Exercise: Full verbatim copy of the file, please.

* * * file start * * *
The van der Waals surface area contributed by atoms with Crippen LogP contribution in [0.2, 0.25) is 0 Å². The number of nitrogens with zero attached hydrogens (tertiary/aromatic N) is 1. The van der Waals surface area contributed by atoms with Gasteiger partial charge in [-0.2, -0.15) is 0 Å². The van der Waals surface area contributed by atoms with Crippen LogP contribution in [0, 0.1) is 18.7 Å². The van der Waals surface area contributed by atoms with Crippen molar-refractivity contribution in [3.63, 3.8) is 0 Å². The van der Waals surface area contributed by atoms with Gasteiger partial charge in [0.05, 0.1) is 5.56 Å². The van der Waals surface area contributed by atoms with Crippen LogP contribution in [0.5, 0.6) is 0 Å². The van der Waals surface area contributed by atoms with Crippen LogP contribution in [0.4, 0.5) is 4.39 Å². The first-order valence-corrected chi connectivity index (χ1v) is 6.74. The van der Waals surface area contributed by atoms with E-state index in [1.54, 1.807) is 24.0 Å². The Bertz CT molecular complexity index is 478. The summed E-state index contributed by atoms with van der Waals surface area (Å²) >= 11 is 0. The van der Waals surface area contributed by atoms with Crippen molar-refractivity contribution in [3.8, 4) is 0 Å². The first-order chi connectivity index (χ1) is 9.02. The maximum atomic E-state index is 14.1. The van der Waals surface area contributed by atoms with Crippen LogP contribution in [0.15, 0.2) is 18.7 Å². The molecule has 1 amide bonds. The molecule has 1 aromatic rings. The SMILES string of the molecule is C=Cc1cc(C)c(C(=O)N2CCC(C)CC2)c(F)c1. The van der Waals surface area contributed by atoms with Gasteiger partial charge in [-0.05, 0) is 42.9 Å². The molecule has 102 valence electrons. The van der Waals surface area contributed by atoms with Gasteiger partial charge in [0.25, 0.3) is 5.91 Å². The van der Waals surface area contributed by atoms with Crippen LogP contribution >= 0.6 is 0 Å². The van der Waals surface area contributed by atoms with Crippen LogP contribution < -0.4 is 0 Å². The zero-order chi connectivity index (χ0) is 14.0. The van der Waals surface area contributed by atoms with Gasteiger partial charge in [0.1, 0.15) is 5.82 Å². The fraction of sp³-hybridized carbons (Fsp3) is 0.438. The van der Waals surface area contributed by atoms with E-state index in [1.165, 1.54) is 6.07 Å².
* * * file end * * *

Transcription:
The van der Waals surface area contributed by atoms with Crippen LogP contribution in [0.2, 0.25) is 0 Å². The number of nitrogens with zero attached hydrogens (tertiary/aromatic N) is 1. The van der Waals surface area contributed by atoms with Gasteiger partial charge in [-0.2, -0.15) is 0 Å². The van der Waals surface area contributed by atoms with Crippen LogP contribution in [0, 0.1) is 18.7 Å². The van der Waals surface area contributed by atoms with Crippen molar-refractivity contribution in [3.63, 3.8) is 0 Å². The van der Waals surface area contributed by atoms with Gasteiger partial charge in [0.05, 0.1) is 5.56 Å². The van der Waals surface area contributed by atoms with Crippen LogP contribution in [0.5, 0.6) is 0 Å². The van der Waals surface area contributed by atoms with Crippen LogP contribution in [0.4, 0.5) is 4.39 Å². The first-order valence-corrected chi connectivity index (χ1v) is 6.74. The van der Waals surface area contributed by atoms with E-state index in [1.54, 1.807) is 24.0 Å². The Bertz CT molecular complexity index is 478. The summed E-state index contributed by atoms with van der Waals surface area (Å²) >= 11 is 0. The van der Waals surface area contributed by atoms with Crippen molar-refractivity contribution in [3.8, 4) is 0 Å². The first-order chi connectivity index (χ1) is 9.02. The maximum atomic E-state index is 14.1. The van der Waals surface area contributed by atoms with Crippen LogP contribution in [0.15, 0.2) is 18.7 Å². The molecule has 1 amide bonds. The molecule has 1 aromatic rings. The SMILES string of the molecule is C=Cc1cc(C)c(C(=O)N2CCC(C)CC2)c(F)c1. The van der Waals surface area contributed by atoms with Gasteiger partial charge in [-0.05, 0) is 42.9 Å². The molecule has 102 valence electrons. The van der Waals surface area contributed by atoms with Gasteiger partial charge in [0.25, 0.3) is 5.91 Å². The van der Waals surface area contributed by atoms with Crippen LogP contribution >= 0.6 is 0 Å². The van der Waals surface area contributed by atoms with Crippen LogP contribution < -0.4 is 0 Å². The zero-order chi connectivity index (χ0) is 14.0. The van der Waals surface area contributed by atoms with Gasteiger partial charge in [0.1, 0.15) is 5.82 Å². The fraction of sp³-hybridized carbons (Fsp3) is 0.438. The van der Waals surface area contributed by atoms with E-state index in [1.165, 1.54) is 6.07 Å².